You have now returned to your doctor’s office with your spouse or significant other and have completed the evaluation that was requested. This probably involved imaging studies, including a bone scan and a CT scan. Fortunately, like most patients with early stage and low grade disease, the X-ray studies that were performed for you were both negative. We now have to make a decision about the best treatment for early stage and grade prostate cancer.
The decision about what treatment to undergo should definitely consist of a dialog between you and your physician. This conversation must involve a discussion that includes all the choices that are available to you. Be weary of a surgeon who does not want to discuss the various options that are available to you. If the surgeon were to say that there is only one choice of treatment--surgery--it would probably be a good idea to seek a second opinion. This would be the same if the physician were to only recommend any of the other choices such as radiation therapy, cryotherapy or high intensity focused ultrasound (HIFU).
Lately the treatment of prostate cancer has come under much scrutiny. The controversy surrounding PSA testing has led to most of this discussion, with the suggestion being made that the use of PSA screening does not lead to significant increases in survival. Additionally, some have questioned that overtreatment of prostate cancer has occurred. But most Urologists feel that there is a potential benefit from PSA screening, as well as treating the appropriate patients who have been diagnosed with disease. Questions that remain unanswered deal with who is the ideal candidate for surveillance of prostate cancer, and the correct manner in which patients should have surveillance.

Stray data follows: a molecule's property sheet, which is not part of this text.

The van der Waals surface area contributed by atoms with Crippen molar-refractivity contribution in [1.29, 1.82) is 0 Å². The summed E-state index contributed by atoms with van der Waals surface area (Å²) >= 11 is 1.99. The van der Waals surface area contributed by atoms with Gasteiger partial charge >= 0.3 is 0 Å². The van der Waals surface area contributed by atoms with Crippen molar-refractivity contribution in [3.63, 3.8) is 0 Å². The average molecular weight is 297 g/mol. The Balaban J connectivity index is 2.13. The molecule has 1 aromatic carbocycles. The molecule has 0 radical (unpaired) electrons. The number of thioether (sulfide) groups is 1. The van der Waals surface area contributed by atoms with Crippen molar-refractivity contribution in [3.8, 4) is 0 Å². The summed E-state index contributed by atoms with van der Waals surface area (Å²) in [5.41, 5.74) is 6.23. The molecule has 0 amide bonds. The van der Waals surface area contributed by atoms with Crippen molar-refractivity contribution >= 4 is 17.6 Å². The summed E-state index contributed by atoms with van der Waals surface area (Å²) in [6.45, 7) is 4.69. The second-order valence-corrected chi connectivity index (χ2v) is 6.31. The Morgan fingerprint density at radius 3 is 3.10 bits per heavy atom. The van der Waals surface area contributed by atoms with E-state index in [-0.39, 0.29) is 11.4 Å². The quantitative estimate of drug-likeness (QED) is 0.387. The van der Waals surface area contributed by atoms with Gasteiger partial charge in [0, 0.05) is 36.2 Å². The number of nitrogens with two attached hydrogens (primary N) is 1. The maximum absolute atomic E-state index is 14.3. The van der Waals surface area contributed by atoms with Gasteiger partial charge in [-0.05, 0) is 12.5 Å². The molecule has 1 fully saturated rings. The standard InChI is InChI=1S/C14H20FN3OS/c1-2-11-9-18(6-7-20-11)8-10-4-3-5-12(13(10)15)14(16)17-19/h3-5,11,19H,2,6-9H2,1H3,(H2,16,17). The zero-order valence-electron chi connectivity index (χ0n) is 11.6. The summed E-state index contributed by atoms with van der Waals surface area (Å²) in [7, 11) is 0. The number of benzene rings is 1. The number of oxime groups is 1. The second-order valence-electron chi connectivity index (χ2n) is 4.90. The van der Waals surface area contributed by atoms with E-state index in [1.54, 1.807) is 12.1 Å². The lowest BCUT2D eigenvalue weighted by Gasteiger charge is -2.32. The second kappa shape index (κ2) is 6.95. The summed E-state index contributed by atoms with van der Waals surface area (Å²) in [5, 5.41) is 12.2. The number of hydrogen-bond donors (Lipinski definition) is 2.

Regardless of this, most patients who have been diagnosed with this disease want to be treated, and many of them should be. However, the removal of the prostate with a radical prostatectomy (performed either robotically or an open prostatectomy) is not necessarily the treatment of choice or the recommendation for many patients. Many patients will choose alternatives other than radical surgery. Patients who are older, have low volume disease, or have focal disease may opt for other alternatives other than radical surgery.
Choices that are less invasive than radical prostatectomy but have comparable results with regards to obtaining disease-free status and overall survival, as well as demonstrating a similar safety profile, are available. These choices include radiation therapy, cryotherapy, and HIFU (although it is not offered in the U.S. at the present time). Some urologists are now even offering focal therapy that only treats the areas of the prostate cancer while sparing the normal tissue.
So prior to determining the treatment of choice, be sure to have a lengthy conversation with your urologist that includes a discussion of all the treatment options that are available.
Published On: March 07, 2013